Last spring I began to layer an ugly Hackberry (Celtis sinensis) which had a terrible root base but which had loads of potential as a broom styled tree. A year later and I am ready to remove the layered tree from the donor plant.
In this second part of a 2 part series on field growing Celtis sinensis or Hackberry, we will revisit the same trees, 2 years later from when the first blog was written and I will describe and show the steps taken to arrive at the next stage of two of the trees' development.
Last work of the season on these two Chinese Hackberry originally field grown by Terry Erasmus from seed.
What do you do if you have a cut which has never healed over, for some or other reason? After all the goal is for the wound to callous over completely so after a few years you cannot see a cut was ever made to begin with. How to get such scars to disappear is the subject of this post.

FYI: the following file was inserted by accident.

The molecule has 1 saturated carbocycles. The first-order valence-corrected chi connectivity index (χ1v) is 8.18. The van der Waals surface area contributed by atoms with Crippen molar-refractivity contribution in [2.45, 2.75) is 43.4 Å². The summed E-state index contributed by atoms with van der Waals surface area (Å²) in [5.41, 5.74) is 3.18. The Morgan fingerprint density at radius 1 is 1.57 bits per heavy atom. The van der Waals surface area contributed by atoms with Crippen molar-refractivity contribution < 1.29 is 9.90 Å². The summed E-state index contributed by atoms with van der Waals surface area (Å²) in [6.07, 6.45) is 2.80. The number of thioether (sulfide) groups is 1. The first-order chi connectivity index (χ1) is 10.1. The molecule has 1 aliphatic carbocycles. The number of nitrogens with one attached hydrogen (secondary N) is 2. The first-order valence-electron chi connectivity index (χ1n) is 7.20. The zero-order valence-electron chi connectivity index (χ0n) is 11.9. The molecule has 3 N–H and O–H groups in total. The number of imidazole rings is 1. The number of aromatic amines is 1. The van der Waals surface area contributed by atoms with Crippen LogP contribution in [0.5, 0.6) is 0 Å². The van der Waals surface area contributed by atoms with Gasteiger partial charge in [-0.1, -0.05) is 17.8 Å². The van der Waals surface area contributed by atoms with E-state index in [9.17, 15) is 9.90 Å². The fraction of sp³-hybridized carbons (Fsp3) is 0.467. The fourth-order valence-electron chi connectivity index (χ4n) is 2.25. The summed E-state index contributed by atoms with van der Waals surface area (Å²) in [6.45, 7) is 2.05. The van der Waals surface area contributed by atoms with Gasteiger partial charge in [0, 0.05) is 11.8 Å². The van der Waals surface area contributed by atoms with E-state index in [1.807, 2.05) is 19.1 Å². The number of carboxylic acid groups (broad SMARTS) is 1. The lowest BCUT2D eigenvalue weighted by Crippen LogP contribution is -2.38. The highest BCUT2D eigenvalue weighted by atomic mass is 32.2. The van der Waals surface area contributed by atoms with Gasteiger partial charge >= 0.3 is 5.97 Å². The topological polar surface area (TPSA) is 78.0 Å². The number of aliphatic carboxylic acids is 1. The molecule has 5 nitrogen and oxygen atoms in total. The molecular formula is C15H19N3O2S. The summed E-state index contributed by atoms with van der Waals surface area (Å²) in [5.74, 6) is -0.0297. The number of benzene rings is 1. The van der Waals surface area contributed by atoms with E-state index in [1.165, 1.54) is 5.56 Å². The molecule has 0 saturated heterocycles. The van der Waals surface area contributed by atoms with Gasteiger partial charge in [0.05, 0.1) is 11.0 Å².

Field growing is one of the techniques by which you can rapidly attain thick, tapering trunks with which to develop quality bonsai trees. In this blog post we will cover the basics of field growing and how you too can develop some incredible trunks.
In this blog post we will ground layer a Hackberry which is destined to become a broom styled bonsai. The nebari of broom styled trees should be very impressive, radiating out from the trunk in all directions, something which this Hackberry definitely does not have, but something which we are going to change.